Love Does for Kids: SPU graduate pens popular children’s devotional
Lindsey Goff Viducich ’09 started rubbing shoulders with world-changers early.
In 2001, at the age of 12, Viducich and her two brothers mailed letters to the leaders of every country in the world. In the letters, they asked to visit and interview the leaders about hope on camera. When her family received 29 positive responses, including invitations from the vice president of Bulgaria and the presidents of Switzerland and Israel, the five Goffs boarded a plane and traded traditional classrooms in San Diego for palaces and state houses around the world.
When she got to Seattle Pacific, Viducich channeled her enterprising spirit into work encouraging other students as a Student Ministry Coordinator. She devoted hours to mentoring students at coffee shops atop Queen Anne.
“Part of Lindsey’s gifting is to be totally present,” said Deb Nondorf, SPU’s minister of discipleship. “When she’s with you, she’s with you. People feel heard. They feel known. They feel seen.”
Lindsey’s husband, Jon Viducich ’09, who met Lindsey as a fellow student leader in the residence halls, says he remembers telling Lindsey about a book he enjoyed. She listened intently to his reflections and affirmed his excitement. Years later, Jon discovered that Lindsey knew the author. He asked why she hadn’t told him that at the time, and she responded that it didn’t seem relevant, and she didn’t want to distract from his excitement.
“Isn’t that surprising, beautiful, and refreshing?” Jon said. “Like most folks I know, I’m quick to look for opportunities to boost my social status, and I love how Lindsey refuses to take that bait. The result is that she’s a trusted friend to people from all walks of life.”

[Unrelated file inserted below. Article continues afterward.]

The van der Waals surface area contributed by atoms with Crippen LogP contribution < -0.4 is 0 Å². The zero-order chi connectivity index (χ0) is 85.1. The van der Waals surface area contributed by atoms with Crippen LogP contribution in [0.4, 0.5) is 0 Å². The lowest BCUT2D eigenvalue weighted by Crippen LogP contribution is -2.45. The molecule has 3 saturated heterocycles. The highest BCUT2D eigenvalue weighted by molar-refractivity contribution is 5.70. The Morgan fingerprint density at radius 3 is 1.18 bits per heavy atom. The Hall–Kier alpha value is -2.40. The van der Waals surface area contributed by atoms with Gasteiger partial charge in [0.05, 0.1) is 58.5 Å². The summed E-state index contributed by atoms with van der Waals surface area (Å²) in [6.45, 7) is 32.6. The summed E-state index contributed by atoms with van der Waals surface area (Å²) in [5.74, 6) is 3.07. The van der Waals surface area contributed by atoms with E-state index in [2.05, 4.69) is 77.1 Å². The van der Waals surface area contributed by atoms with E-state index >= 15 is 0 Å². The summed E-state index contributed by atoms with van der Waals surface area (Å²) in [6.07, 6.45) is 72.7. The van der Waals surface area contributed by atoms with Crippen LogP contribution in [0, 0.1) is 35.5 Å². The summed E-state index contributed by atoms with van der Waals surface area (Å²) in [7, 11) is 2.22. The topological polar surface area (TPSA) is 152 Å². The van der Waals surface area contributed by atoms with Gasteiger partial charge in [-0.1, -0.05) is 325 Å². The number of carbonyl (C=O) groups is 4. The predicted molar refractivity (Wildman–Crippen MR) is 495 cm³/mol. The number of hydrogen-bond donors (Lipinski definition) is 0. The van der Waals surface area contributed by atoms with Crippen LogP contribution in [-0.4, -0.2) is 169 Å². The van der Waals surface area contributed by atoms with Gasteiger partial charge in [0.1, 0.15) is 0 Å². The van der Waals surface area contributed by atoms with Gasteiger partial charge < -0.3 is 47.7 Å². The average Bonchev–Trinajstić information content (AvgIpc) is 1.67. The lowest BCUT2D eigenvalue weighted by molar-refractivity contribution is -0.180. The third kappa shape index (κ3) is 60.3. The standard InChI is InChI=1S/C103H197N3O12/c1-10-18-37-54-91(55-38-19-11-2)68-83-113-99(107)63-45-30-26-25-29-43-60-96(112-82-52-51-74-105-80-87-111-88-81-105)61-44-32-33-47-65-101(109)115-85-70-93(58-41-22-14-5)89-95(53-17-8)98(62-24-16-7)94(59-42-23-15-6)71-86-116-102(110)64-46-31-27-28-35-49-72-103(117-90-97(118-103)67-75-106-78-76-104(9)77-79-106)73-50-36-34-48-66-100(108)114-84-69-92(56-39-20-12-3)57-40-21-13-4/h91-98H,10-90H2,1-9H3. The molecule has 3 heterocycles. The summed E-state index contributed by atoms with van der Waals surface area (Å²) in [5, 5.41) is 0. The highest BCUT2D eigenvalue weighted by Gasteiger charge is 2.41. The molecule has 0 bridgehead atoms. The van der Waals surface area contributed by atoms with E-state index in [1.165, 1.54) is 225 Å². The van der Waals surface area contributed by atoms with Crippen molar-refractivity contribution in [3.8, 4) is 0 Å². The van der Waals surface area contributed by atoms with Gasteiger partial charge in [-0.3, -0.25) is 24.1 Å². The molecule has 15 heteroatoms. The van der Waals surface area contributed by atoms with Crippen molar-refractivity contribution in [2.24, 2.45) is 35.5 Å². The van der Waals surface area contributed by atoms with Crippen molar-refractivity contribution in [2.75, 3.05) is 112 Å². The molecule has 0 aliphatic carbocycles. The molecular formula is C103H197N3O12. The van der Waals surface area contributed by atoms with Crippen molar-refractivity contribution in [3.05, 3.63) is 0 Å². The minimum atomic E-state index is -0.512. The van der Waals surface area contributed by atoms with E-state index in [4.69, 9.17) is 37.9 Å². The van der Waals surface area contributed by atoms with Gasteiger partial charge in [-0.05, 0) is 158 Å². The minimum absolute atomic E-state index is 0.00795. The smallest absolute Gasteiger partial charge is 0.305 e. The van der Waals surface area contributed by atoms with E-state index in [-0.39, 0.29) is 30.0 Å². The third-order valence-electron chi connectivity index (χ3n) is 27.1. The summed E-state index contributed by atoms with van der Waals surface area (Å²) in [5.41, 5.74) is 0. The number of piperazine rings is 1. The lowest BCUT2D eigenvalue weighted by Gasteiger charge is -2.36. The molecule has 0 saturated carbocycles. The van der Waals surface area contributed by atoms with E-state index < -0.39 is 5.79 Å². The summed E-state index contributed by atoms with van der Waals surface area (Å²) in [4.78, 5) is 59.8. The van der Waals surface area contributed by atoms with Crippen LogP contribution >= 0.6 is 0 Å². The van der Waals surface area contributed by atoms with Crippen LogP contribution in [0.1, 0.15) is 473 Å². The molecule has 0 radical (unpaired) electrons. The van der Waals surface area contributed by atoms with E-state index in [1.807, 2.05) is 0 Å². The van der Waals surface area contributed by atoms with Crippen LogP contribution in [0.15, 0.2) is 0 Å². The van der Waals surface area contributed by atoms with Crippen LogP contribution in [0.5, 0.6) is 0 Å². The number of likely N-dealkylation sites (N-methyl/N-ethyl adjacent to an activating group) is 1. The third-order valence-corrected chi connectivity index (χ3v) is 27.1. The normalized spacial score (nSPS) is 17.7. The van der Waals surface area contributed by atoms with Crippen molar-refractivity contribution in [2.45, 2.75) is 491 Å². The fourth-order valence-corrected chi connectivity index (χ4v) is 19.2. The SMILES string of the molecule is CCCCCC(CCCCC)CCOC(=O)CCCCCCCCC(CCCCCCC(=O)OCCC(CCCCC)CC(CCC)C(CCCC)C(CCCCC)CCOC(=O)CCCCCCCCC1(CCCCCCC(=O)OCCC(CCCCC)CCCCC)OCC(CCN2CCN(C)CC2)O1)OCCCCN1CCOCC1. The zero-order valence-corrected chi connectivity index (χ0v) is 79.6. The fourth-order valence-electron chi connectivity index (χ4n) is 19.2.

After graduating with her bachelor’s degree in sociology and just a few credits shy of an art minor, Lindsey went on to earn a master’s in teaching at Belmont University in Nashville, Tennessee. She’s taught preschool, kindergarten, and first grade, and is currently a second-grade teacher in San Diego.
Lindsey enjoys finding creative ways to teach children concepts both as a teacher and as a writer. She worked with her father, New York Times-bestselling author and speaker, Bob Goff, to write Love Does for Kids (Thomas Nelson), published last autumn, which is a devotional version of the bestseller Love Does (Thomas Nelson, 2012). The children’s version tells stories from her family to teach children about being loved by God and showing that love to others. Some of the tales include the time her mother allowed the three Goff children to “run away” and the dinner when the Goffs flung sloppy Joes at each other for “no manners night.”
More serious notes include the story of meeting heads of state around the world, and how Lindsey’s siblings supported her when one of her friends died in high school.
One of the challenges Lindsey faced was retelling family stories in a way that emphasized lessons children need to learn — not always the same lessons needed for adults.
“I want kids to have a clear idea of who God is and what he thinks of them,” she said.
For instance, in Love Does, Bob tells a story about an elderly driver named Lynn who, after totaling Bob’s Jeep, learns to depend on others.
“You can’t have a takeaway about dependence in a kid’s book,” Lindsey said with a laugh. “That’s how kids exist. They don’t need to relearn that.”
Lindsey instead focused the story on Lynn, who kept calling Bob daily asking for forgiveness. Although he continued to assure her she was forgiven, she continued to apologize. So he sent her a large bouquet of flowers with a card that said, “It was nice running into you the other day. You don’t need to call anymore! Love, Bob.”
Lindsey expanded on this for a kids’ lesson.
“‘Show people that you forgive them’ is a good takeaway for kids,” Lindsey said. “And that’s what God did with us. He showed us through an action — by sending Jesus.”